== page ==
Editorial Note: I originally wrote this post for the SmartBear blog. You can check out the original here, at their site. While you’re there, have a look around at posts and knowledge from other authors.
I remember working in a shop that dealt with medical devices some years back. I can’t recall whether it was the surrounding regulatory requirements or something about the culture at this place, but there was a rule in place that required peer review of everything.
Naturally, this meant that all code was reviewed, but it went beyond that and extended to any sort of artifact produced by the IT organization. And, since this was a waterfall shop, that meant review (and audit-trails of approval) of the output of the requirements phase and the design phase, which meant requirements and design documents, respectively. I can thus recall protracted meetings where we sat and soberly reviewed dusty documents that made proclamations about what “the system” shall and shan’t do. We also reviewed elaborate sequence, flow, hierarchy, and state design artifacts that were probably obsolete before we even reviewed them.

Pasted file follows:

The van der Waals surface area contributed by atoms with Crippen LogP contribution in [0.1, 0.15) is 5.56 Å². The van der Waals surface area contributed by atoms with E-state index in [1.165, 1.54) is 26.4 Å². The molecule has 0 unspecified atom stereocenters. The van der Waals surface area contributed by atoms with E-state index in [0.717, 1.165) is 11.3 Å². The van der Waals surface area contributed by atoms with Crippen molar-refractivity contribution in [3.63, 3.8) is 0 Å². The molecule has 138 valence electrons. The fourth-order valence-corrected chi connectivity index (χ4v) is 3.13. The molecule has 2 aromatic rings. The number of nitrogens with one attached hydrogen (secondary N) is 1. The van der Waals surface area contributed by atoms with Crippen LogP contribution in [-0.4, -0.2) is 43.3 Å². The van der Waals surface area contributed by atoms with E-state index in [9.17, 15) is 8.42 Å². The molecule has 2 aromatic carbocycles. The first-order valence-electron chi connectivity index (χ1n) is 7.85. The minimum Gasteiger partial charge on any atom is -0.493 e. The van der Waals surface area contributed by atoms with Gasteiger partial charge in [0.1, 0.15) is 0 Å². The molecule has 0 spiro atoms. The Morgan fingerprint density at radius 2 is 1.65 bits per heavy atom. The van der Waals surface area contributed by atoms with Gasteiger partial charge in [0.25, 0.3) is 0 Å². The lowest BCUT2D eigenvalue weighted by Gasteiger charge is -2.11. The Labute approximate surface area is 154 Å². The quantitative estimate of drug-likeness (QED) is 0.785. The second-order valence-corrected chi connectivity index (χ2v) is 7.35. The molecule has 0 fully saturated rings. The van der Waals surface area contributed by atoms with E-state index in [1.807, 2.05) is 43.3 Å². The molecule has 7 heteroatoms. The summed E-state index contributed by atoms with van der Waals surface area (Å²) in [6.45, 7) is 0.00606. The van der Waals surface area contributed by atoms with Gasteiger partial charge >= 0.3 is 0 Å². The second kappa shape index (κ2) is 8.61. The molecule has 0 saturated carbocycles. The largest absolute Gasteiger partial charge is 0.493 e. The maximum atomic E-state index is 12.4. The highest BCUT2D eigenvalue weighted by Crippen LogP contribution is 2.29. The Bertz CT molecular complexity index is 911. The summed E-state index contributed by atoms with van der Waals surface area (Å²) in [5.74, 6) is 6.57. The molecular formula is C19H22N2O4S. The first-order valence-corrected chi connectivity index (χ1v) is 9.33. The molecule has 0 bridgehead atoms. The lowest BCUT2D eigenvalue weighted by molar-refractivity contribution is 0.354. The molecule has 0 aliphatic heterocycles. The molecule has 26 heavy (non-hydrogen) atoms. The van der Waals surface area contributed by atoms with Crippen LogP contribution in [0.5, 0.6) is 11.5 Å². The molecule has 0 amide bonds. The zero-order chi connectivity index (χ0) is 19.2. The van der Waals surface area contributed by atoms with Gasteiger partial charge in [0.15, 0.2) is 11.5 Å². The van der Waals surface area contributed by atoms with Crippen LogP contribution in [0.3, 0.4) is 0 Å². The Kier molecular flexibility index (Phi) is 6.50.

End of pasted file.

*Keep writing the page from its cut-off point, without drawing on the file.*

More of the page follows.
If I make this activity sound underwhelming in its value, that’s because I routinely felt underwhelmed by its value. It was a classic case of process over common sense, of ceremony over pragmatism. Everyone’s attention wandered, knowing that all bets would be off once the development started. Sign-offs were a formality — half-hearted and cursory.
But is it worth throwing the baby out with the bathwater? Should the fact that waterfall shops waste time on and around these documents stop you from producing them and subsequently reviewing them? Is it worth reviewing requirements and design documents?